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Grid tie solar with backup

fatjay

Solar Enthusiast
Joined
Oct 31, 2022
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166
I like to think that I don't sniff glue, but I had a thought in the shower last night.

I have a small array I'm building, 4.2kw. I'm picking up a growatt 5k grid tie inverter. The inverter needs a sine wave supply from the grid to start taking power from the panels and supplying it to the house.

When power goes out, I currently switch off my main, switch on my gen breakers, and fire up my gas generator that backfeeds the whole house. My thought is, that will also activate my grid tie inverter, and utilize my solar panels.

But if my generator runs out of gas, what if I utilize my oukitel aio to provide that sine wave with a suicide cord of sorts. Obviously I'd only get one leg out of it, and it would have to be on the same leg of the growatt. obviously I would need to limit my consumption, and watch my battery level, but if i charged it from the panels and grid tie inverter at the same time i'm supplying the sine wave, i should be fine as long as panels are producing and i don't drop to low overnight.

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Very good chance that you'll create havoc and blue smoke.

Grid tied inverters do not self-regulate. They are designed to send the maximum available PV power to the "infinite" grid, so whever is forming grid, must be able to accept the maximum array output at all times.

The concept you are describing is "AC coupling," but the "grid device" needs to be able to frequency shift the Hz to force the GT inverter to disconnect rather than try to dump all its power into something that can't accept it. Inverters capable of AC coupling can also use the surplus AC on their output to charge the batteries.

 
The solar inverter is going to inject power into the generator which is not designed to absorb it.
Best case this will result in a small overvoltage then the solar inverter will shut down. Worst case the generator will smoke.

It would be better to get an all-in-one solar inverter like DEYE which has ports for grid, generator, solar, and house... and it'll do whatever is needed. The nice thing is, if there's enough sun you don't need to burn gas, and if the house's power use is low you can also run the generator part-time. Since these generators use a lot of gas just to idle it should use significantly less gas.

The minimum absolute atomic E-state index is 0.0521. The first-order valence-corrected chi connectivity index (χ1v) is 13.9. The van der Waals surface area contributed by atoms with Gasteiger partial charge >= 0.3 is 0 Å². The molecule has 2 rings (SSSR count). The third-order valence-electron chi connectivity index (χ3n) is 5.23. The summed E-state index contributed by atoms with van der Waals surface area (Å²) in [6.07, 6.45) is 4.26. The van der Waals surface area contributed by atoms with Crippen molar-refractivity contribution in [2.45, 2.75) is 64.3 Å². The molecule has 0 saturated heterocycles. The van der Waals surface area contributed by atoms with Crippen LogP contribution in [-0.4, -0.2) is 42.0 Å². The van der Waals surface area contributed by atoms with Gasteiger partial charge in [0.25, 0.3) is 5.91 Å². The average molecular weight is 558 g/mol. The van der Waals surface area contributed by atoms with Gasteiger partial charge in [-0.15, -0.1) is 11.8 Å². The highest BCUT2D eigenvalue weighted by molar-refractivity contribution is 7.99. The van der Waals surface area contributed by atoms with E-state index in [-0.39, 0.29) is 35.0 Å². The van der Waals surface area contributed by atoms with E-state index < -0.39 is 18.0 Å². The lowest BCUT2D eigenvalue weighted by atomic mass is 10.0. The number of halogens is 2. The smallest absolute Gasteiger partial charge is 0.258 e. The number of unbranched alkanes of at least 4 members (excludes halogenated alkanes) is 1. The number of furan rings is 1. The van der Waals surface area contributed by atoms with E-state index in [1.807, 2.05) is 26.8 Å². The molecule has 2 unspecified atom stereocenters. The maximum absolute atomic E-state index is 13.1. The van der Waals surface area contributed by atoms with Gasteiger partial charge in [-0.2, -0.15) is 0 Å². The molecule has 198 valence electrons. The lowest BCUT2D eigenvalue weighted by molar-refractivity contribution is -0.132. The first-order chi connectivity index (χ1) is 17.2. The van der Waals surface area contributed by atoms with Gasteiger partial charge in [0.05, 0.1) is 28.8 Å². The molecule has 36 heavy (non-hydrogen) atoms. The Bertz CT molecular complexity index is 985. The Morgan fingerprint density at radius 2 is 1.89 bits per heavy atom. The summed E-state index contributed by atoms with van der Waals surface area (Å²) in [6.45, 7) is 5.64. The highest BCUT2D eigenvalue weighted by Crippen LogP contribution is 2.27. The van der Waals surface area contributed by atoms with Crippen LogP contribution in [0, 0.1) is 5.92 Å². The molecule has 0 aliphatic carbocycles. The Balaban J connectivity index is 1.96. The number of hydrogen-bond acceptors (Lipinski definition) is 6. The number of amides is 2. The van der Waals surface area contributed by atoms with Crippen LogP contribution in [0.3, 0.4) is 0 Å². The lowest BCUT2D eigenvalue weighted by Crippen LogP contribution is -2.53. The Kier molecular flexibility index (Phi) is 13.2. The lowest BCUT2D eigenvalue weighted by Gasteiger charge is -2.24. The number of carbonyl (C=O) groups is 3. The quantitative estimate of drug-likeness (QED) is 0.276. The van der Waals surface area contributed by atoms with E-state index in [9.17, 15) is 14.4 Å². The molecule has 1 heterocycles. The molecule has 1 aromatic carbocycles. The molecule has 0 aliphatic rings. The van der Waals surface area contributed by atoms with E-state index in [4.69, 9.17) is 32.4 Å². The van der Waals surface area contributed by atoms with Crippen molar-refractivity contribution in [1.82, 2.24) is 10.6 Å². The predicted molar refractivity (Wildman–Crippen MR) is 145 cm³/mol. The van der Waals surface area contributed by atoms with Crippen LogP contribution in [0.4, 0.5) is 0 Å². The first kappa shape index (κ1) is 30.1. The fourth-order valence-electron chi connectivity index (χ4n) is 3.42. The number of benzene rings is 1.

I think i understand what you're saying. Conventional grid makes the power available, my generator makes the power available, even if I don't use it. But the grid tie inverter, it must send the power it produces somewhere?
 
I think i understand what you're saying. Conventional grid makes the power available, my generator makes the power available, even if I don't use it. But the grid tie inverter, it must send the power it produces somewhere?

Yes. Again, grid-tie inverters are designed to output maximum possible power into an "infinite" grid. You either need an "infinite" grid or an off-grid inverter that is designed for AC coupling with the frequency shifting feature.

Frequency shifting is a method by which the off-grid "source" inverter alters it's frequency to something around 58Hz instead of 60 as the batteries hit absorption voltage. The GT inverter doesn't like this, so it disconnects and waits for the "grid" to get back to "normal." As loads are used, and as battery voltage drops, the off-grid inverter shifts the frequency back to 60Hz. The GT inverter re-syncs with the "grid" and then begins outputting max PV power. The "grid" inverter uses that power to power loads and/or charge the battery.

It's also important that the "grid" inverter is at least as powerful as the GT inverter.
 

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